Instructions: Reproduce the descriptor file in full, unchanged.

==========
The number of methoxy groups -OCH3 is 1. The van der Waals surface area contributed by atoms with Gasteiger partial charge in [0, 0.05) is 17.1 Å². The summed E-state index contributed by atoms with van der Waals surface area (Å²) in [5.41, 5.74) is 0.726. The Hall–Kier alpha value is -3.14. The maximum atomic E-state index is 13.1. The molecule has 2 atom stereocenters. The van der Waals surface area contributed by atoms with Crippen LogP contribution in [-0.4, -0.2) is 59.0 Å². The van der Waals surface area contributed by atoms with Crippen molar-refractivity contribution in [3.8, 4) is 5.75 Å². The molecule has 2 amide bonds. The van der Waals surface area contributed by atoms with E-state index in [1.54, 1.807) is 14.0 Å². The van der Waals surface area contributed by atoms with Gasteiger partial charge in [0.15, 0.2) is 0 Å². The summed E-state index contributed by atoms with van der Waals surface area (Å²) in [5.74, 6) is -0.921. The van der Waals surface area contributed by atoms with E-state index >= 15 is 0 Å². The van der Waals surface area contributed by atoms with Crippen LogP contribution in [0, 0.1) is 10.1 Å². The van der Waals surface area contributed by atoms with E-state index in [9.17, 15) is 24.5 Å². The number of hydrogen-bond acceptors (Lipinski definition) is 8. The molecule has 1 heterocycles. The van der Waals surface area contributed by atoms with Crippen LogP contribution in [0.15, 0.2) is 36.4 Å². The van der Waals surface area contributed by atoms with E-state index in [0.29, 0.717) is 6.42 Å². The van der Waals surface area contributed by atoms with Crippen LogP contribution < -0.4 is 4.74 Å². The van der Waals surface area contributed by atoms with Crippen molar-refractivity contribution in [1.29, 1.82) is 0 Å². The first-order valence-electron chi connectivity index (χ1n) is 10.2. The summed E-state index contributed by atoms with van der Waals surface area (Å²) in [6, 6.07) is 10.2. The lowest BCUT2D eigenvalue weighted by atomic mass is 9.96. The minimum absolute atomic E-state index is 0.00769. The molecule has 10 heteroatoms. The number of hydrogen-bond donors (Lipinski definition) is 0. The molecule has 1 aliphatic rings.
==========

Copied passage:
The number of methoxy groups -OCH3 is 1. The van der Waals surface area contributed by atoms with Gasteiger partial charge in [0, 0.05) is 17.1 Å². The summed E-state index contributed by atoms with van der Waals surface area (Å²) in [5.41, 5.74) is 0.726. The Hall–Kier alpha value is -3.14. The maximum atomic E-state index is 13.1. The molecule has 2 atom stereocenters. The van der Waals surface area contributed by atoms with Crippen LogP contribution in [-0.4, -0.2) is 59.0 Å². The van der Waals surface area contributed by atoms with Crippen molar-refractivity contribution in [3.8, 4) is 5.75 Å². The molecule has 2 amide bonds. The van der Waals surface area contributed by atoms with E-state index in [1.54, 1.807) is 14.0 Å². The van der Waals surface area contributed by atoms with Gasteiger partial charge in [0.15, 0.2) is 0 Å². The summed E-state index contributed by atoms with van der Waals surface area (Å²) in [5.74, 6) is -0.921. The van der Waals surface area contributed by atoms with E-state index >= 15 is 0 Å². The van der Waals surface area contributed by atoms with Crippen LogP contribution in [0, 0.1) is 10.1 Å². The van der Waals surface area contributed by atoms with E-state index in [9.17, 15) is 24.5 Å². The number of hydrogen-bond acceptors (Lipinski definition) is 8. The molecule has 1 heterocycles. The van der Waals surface area contributed by atoms with Crippen LogP contribution in [0.15, 0.2) is 36.4 Å². The van der Waals surface area contributed by atoms with E-state index in [0.29, 0.717) is 6.42 Å². The van der Waals surface area contributed by atoms with Crippen LogP contribution < -0.4 is 4.74 Å². The van der Waals surface area contributed by atoms with Crippen molar-refractivity contribution in [1.29, 1.82) is 0 Å². The first-order valence-electron chi connectivity index (χ1n) is 10.2. The summed E-state index contributed by atoms with van der Waals surface area (Å²) in [6, 6.07) is 10.2. The lowest BCUT2D eigenvalue weighted by atomic mass is 9.96. The minimum absolute atomic E-state index is 0.00769. The molecule has 10 heteroatoms. The number of hydrogen-bond donors (Lipinski definition) is 0. The molecule has 1 aliphatic rings.